Back in the 1740s, during the height of the evangelical revival known as the “First Great Awakening,” large numbers of people in the English-speaking world claimed to have had encounters with God that led to a conversion experience–the embrace of what itinerant preacher George Whitefield described as “the New Birth.”

Many Christian ministers–the intellectuals of the age–were skeptical about all of these conversions.  These revivals were often associated with strange behavioral manifestations and excessive emotionalism.  The revival bred divisiveness in congregations as those who claimed to be truly “saved” questioned the Christian commitments of those who did not have a conversion experience.  It got ugly.

Northampton, Massachusetts clergymen Jonathan Edwards, who defended the Great Awakening as a true work of God, was concerned about these disorders. He understood the views of the revival’s critics and agreed with some of them.  In 1741, he put his pen to paper and wrote The Distinguishing Marks of a Work of the Spirit of God, Applied to that Uncommon Operation that has Lately Appeared on the Minds of the People of New England With a Particular Consideration of the Extraordinary Circumstances with which this Work is AttendedEdwards’s long title speaks for itself.  He wrote to distinguish a true born-again conversion experience from a false one.  I reread Distinguishing Marks this morning in light of this whole Trump-conversion controversy.  I encourage you to do the same.

Edwards introduces Distringuishing Marks with a quote from 1 John 4:1: “Beloved, believe not every spirit, but try the spirits whether they are of God; because many false prophets are gone out into the world.”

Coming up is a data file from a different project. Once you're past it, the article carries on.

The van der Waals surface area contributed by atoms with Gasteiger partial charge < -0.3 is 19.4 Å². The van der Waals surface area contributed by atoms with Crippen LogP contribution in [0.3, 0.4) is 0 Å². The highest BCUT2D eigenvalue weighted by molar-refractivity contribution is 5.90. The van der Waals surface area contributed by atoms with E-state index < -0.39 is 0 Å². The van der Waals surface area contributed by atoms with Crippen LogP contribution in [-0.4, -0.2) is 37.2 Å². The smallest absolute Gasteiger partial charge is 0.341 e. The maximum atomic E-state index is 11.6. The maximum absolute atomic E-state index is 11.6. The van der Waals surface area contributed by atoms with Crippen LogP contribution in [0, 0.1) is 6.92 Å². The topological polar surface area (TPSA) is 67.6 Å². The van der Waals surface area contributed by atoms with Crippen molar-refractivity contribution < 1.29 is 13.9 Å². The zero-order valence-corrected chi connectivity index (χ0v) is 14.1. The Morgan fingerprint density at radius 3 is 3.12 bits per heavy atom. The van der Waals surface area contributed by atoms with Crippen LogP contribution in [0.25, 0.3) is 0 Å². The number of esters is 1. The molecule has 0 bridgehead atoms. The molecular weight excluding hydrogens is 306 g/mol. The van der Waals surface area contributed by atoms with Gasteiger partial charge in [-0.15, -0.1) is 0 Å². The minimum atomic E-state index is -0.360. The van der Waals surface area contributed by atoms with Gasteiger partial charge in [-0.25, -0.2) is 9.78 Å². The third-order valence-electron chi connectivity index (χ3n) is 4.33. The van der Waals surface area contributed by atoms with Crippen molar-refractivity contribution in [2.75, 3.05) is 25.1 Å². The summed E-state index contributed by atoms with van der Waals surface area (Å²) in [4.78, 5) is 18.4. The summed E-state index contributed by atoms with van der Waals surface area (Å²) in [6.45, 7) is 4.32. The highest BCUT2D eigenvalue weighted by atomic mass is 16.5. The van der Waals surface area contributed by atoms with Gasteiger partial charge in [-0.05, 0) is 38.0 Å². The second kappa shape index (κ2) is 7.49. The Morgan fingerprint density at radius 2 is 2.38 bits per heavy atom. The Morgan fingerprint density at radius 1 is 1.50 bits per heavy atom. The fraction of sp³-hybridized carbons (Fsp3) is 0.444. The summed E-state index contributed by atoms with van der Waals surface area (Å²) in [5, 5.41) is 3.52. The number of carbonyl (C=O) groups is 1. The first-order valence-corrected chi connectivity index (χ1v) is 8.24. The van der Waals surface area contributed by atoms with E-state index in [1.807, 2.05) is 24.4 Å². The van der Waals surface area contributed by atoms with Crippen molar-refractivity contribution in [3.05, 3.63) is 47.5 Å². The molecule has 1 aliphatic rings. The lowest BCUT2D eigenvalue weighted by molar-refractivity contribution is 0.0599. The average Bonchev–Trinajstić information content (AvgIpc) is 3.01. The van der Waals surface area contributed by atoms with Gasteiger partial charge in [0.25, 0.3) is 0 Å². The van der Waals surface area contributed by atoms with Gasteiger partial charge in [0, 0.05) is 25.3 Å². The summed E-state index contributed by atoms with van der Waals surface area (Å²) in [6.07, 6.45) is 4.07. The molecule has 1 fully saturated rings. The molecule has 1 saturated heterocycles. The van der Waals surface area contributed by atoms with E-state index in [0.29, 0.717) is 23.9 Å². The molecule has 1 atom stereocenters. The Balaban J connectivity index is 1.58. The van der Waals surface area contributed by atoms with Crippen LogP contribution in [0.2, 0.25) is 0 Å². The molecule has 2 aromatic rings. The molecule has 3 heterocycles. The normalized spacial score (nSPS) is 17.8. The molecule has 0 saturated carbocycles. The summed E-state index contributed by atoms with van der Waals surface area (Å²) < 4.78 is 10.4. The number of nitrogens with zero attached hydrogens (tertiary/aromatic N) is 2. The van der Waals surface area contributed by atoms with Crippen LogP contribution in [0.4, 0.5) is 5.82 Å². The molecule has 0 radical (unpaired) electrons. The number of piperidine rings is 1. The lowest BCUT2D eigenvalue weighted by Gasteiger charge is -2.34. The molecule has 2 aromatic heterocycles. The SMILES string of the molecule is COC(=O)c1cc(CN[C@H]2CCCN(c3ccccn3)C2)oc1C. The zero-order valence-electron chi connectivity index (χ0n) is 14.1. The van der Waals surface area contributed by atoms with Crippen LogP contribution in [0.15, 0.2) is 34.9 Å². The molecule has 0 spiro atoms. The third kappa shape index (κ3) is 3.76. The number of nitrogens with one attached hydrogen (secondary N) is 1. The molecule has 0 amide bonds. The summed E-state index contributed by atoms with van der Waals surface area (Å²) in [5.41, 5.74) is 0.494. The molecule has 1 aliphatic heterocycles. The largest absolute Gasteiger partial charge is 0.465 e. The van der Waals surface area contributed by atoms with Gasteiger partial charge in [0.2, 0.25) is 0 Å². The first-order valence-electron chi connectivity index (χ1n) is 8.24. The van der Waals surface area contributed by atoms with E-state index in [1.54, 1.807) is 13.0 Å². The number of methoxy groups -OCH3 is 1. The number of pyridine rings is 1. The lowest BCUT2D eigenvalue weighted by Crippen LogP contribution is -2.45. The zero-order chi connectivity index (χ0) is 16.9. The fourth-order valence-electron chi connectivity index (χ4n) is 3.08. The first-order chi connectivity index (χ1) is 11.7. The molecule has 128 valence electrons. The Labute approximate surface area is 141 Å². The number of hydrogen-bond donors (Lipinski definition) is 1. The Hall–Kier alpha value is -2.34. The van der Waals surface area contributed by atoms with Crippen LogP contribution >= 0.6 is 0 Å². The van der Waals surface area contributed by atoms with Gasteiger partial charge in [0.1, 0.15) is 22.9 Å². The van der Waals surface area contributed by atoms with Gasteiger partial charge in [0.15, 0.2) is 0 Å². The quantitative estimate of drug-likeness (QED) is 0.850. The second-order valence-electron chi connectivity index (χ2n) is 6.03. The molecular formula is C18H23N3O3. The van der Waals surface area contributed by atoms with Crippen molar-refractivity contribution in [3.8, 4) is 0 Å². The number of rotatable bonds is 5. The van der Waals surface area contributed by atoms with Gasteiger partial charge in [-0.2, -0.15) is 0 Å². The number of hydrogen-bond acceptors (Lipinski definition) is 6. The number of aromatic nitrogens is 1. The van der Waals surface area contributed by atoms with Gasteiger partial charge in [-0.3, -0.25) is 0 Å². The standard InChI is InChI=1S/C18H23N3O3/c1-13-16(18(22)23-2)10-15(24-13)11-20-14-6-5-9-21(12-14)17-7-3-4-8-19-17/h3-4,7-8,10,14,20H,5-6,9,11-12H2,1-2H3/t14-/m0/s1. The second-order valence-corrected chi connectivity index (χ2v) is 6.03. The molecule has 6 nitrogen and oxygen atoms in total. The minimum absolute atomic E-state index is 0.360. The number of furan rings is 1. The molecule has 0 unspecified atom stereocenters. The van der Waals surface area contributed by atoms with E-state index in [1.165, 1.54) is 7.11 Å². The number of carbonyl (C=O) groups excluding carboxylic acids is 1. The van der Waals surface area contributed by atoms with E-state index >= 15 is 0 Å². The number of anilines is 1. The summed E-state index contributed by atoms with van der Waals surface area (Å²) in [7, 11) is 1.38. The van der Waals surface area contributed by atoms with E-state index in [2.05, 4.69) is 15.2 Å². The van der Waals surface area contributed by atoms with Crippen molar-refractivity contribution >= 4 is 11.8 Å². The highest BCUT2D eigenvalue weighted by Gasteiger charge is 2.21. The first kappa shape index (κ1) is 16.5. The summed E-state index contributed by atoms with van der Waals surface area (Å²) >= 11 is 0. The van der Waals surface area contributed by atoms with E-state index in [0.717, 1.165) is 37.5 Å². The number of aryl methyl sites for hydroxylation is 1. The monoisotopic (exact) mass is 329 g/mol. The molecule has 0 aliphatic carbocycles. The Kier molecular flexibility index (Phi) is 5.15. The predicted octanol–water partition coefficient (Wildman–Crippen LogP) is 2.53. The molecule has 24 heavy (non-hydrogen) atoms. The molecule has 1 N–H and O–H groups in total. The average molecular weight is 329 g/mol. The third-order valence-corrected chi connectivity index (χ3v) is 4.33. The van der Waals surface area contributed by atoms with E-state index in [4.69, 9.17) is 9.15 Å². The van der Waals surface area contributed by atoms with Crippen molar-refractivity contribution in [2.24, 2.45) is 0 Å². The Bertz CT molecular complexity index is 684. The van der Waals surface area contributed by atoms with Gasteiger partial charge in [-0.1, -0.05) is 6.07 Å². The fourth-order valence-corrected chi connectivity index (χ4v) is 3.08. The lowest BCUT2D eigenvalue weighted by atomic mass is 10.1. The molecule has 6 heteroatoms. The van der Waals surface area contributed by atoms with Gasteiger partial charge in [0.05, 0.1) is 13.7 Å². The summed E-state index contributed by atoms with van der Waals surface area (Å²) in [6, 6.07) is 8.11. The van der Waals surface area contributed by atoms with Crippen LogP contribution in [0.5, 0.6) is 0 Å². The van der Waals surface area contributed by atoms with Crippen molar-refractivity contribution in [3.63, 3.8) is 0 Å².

He then writes:

In the apostolic age, there was the greatest outpouring of the Spirit of God that ever was; both as to his extraordinary influences and gifts, and his ordinary operations, in convincing, converting, enlightening, and sanctifying the souls of men. But as the influences of the true Spirit abounded, so counterfeits did also abound: the devil was abundant in mimicking, both the ordinary and extraordinary influences of the Spirit of God, as is manifest by innumerable passages of the apostles’ writings. This made it very necessary that the church of Christ should be furnished with some certain rules, distinguishing and clear marks, by which she might proceed safely in judging of the true from the false without danger of being imposed upon….

Here are the so-called “Distinguishing Marks”:

  1. A conversion experience will “raise their esteem of that Jesus” among the converted. True converts will believe that Jesus Christ “came in the flesh–and that he is the Son of God, and was sent of God to save sinners; that he is the only Saviour, and that they stand in great need of him.  They will have “higher and more honourable thoughts of him than they used to have” and will “incline their affections more to him…”
  2. True converts will work against the “interests of Satan’s kingdom, which lies in encouraging and establishing sin, and cherish[ing] men’s worldly lusts.” A true conversion experience will “lessen men’s esteem of the pleasures, profits, and honours of the world, and to take off their hearts from an eager pursuit after these things.”
  3. A true convert will have a “greater regard to the Holy Scriptures.”
  4. A true convert will have a new appreciation of spiritual truth.
  5. A true convert will reflect “a spirit of love to God and man.”  Edwards writes: “Love and humility are two things the most contrary to the spirit of the devil, of any thing in the world, for the character of that evil spirit, above all things, consists in pride and malice.”